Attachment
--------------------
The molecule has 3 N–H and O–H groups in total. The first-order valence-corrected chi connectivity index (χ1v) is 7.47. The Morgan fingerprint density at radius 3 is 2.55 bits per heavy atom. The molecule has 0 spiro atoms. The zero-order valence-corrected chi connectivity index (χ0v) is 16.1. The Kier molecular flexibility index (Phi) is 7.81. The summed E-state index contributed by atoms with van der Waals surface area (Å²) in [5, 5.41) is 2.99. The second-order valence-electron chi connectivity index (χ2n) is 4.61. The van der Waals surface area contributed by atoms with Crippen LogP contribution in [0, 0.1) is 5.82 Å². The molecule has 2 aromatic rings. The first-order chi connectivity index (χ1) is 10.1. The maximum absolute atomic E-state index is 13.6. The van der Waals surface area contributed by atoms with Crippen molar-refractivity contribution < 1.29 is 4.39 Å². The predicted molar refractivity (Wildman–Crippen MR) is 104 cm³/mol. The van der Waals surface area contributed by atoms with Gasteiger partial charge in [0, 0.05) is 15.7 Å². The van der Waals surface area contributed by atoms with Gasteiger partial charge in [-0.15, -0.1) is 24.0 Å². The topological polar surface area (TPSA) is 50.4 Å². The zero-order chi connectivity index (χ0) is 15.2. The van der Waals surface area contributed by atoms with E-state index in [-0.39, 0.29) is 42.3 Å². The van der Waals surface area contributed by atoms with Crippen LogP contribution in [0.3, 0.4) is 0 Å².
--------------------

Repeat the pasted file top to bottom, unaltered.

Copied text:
The molecule has 3 N–H and O–H groups in total. The first-order valence-corrected chi connectivity index (χ1v) is 7.47. The Morgan fingerprint density at radius 3 is 2.55 bits per heavy atom. The molecule has 0 spiro atoms. The zero-order valence-corrected chi connectivity index (χ0v) is 16.1. The Kier molecular flexibility index (Phi) is 7.81. The summed E-state index contributed by atoms with van der Waals surface area (Å²) in [5, 5.41) is 2.99. The second-order valence-electron chi connectivity index (χ2n) is 4.61. The van der Waals surface area contributed by atoms with Crippen LogP contribution in [0, 0.1) is 5.82 Å². The molecule has 2 aromatic rings. The first-order chi connectivity index (χ1) is 10.1. The maximum absolute atomic E-state index is 13.6. The van der Waals surface area contributed by atoms with Crippen molar-refractivity contribution < 1.29 is 4.39 Å². The predicted molar refractivity (Wildman–Crippen MR) is 104 cm³/mol. The van der Waals surface area contributed by atoms with Gasteiger partial charge in [0, 0.05) is 15.7 Å². The van der Waals surface area contributed by atoms with Gasteiger partial charge in [-0.15, -0.1) is 24.0 Å². The topological polar surface area (TPSA) is 50.4 Å². The zero-order chi connectivity index (χ0) is 15.2. The van der Waals surface area contributed by atoms with E-state index in [-0.39, 0.29) is 42.3 Å². The van der Waals surface area contributed by atoms with Crippen LogP contribution in [0.3, 0.4) is 0 Å².